Fun Facts : The female Amphylaeus doesn’t live up to the ‘masked bee’ descriptor but the males of the genus certainly do. They have large cream-coloured face plates that take up the entire space between the eyes. Females of A. obsuriceps (possible id) are known to nest in the flower stalks of grass trees (Xanthorrhoea species). They dig out pith either from top of broken stalk or pierce the side of intact stalk to have a lateral entrance to the nest burrow. There may be up to 12 brood cells in a single-entrance nest and curiously these may be used by more more than one female. This semi-social behaviour is rare in the Colletidae family.
Scientific classification: Hylaeus sp.
- ?Hylaeus (Euprosopellus) certus (very tentative)
2. Hylaeus (Hylaeorhiza) nubilosus (Credit for id Kit Prendergast)
When and where in yard: The Hylaeus bees I’ve been able to photograph have all been females around possible nesting holes. The species (1) in main image, above, is probably the same as those taken later that year in same area based on face markings. I have put a tentative id of H.certus based on face markings and position of antennae (see https://michaelbatley.github.io/Bee-ID-SH/main.htm ) but there are a few Hylaeus bees that look similar. These females appeared to be scouting for nesting sites. They were exploring shallow nail holes/gaps in paling fence and a stake resting on a barbeque – not intentional bee hotels. The other hylaeus bees I observed in the summer of 2020/21 appeared to making their nests in an abandoned potter wasp nest on brickwork near our back door. The mud wasp ‘pots’ have been long abandoned (about 6 years) so I am glad I kept forgetting to clean them off.
Observations: The hylaeus bees seen around the wooden holes quickly flew in and out so probably found the holes unsatisfactory nesting sites. The hylaeus bees at the old mudwasp nest (photographed Nov 20 and Jan 21) appeared to have built their own nests in and between the mud ‘pots’ with a coarser granules. The shape of the pale face markings and the habit of building nests in old mud wasps pots indicate that this is Hylaeus nubilosus. I wouldn’t have made the first sighting of this tiny bee at all had it not been for the Gasteruptiid wasp hovering around. When the Hylaeus left the mud nest the Gasteruptiid wasp landed and appeared to be inspecting carefully with its antennae – possibly searching for the vibrations of bee larvae. Eventually the wasp decided on one of the areas of coarser mud and pierced it with her ovipositor. I observed another female Hylaeus (H) nubilosus female going in an out of a hole on underside of metal outdoor chair. It is slightly frustrating that I now have three insect hotels with some very small nesting cavities (drilled in hardwood and bamboo) and so far the Hyaleus bees I’ve observed seem to favour, dangerous possibly temporary locations – a piece of wood resting on barbeque, old crumbly wasp nests and a chair that gets moved and hosed regularly.
Fun Facts: The Gasteruptiidae family of wasps lay their eggs into the brood cells of a variety of solitary bees and wasps. However Hylaeus bee nests are the most commonly predated by these distinctive looking wasps. They lay their eggs into occupied brood cells. When the wasp larvae hatch they consume bee eggs or larvae and the nectar/pollen provisions.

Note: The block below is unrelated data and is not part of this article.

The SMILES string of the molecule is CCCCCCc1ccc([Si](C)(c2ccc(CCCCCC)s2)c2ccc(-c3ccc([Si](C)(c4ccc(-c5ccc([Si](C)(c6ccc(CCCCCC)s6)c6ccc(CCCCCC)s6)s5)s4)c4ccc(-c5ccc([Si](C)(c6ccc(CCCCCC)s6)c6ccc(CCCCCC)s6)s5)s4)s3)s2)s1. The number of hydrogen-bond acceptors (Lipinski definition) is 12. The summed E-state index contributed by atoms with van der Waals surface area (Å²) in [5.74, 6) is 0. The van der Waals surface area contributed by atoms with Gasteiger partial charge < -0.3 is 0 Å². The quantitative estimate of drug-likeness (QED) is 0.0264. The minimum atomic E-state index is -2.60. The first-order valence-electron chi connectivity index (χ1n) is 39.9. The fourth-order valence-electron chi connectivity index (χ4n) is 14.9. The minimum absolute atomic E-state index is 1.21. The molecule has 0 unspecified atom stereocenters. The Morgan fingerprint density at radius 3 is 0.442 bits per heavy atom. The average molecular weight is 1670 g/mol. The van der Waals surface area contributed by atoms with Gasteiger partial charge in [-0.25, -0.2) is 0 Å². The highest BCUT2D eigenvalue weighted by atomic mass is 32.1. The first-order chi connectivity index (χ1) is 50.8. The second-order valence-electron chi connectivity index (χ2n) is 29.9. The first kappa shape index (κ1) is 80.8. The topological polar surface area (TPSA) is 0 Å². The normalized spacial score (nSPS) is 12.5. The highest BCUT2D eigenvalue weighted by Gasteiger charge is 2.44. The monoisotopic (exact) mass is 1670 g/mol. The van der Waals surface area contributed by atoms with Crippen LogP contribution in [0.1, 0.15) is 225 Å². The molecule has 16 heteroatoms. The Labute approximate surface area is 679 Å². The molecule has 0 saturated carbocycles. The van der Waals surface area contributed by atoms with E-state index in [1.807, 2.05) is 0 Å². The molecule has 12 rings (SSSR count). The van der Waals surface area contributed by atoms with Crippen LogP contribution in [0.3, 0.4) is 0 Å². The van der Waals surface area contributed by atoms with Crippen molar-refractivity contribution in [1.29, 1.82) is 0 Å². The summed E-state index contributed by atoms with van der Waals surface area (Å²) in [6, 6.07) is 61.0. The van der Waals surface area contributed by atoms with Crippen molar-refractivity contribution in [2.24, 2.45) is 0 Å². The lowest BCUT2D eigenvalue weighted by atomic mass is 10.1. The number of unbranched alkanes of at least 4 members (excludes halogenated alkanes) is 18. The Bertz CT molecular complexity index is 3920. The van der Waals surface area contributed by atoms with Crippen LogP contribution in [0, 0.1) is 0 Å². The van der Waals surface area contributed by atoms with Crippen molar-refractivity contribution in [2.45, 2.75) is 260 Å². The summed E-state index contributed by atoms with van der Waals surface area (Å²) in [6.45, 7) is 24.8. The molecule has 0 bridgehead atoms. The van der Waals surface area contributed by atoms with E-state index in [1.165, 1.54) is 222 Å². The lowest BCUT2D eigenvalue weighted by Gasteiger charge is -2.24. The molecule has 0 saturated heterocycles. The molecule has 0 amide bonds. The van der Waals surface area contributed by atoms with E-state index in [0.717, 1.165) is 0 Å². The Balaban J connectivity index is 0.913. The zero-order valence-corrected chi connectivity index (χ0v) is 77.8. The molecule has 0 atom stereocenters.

Scientific Name: Meroglossa sp (Credit for id Kit Prendergast)
When and where in yard: Only photographed on one day in late summer 2020 on Callistemon (Perth Pink Bottlebrush).
Observations: It was quite difficult to get a clear shot of such a small bee crawling amongst he long filaments of the bottlebrush flowers. Curiously I observed the Meroglossa, gathering a few filaments together with her legs, presumably so she could ingest pollen from several anthers at once. The bee had distinctive (although not completely diagnostic) rectangular head marking capped by semi-circular marking.
Fun Facts : Sometimes the face markings of Hylaeinae bees are diagnostic of a species (try to get those headshots for id), however this bee is a little confusing. Kit Prendergast, generous bee scientist and admin on Bees in Burbs FB, favours Meroglossa impressifrons penetrata but says she would need a specimen to be certain. The head markings are consistent with M.penetrata (as seen on PADIL.gov.au) but the back markings are a little different. I wasn’t going to get too deeply into finicky ids but wanted to show you my reasonings for lack of clear species on this one. Both bees have the collar markings (blue arrow) described in M.impressifrons penetrata but my bee appears to lack the small triangular markings shown by pink arrow. Thank you to PADIL for image (although it stands for Pest and Disease Image Library, it is also a resource for pollinator ids)
Meroglossa nests have been observed in plant stems and dead wood. Some nests have been discovered in old beetle borer holes.
Halicitds are sometimes called ‘sweat bees’ because they are attracted to perspiration – however I have never made this observation and haven’t seen reports of this behaviour in Australian bees. They are typically ground-nesting bees although some are known to burrow into rotting wood. One of the most striking observations and oft photographed behaviours of Halictids is the communal night roosting of males. These aggregations of male bees may be just a few or hundreds of individuals. They can be seen clinging to stems in a row or even in bulky clusters holding on to each other.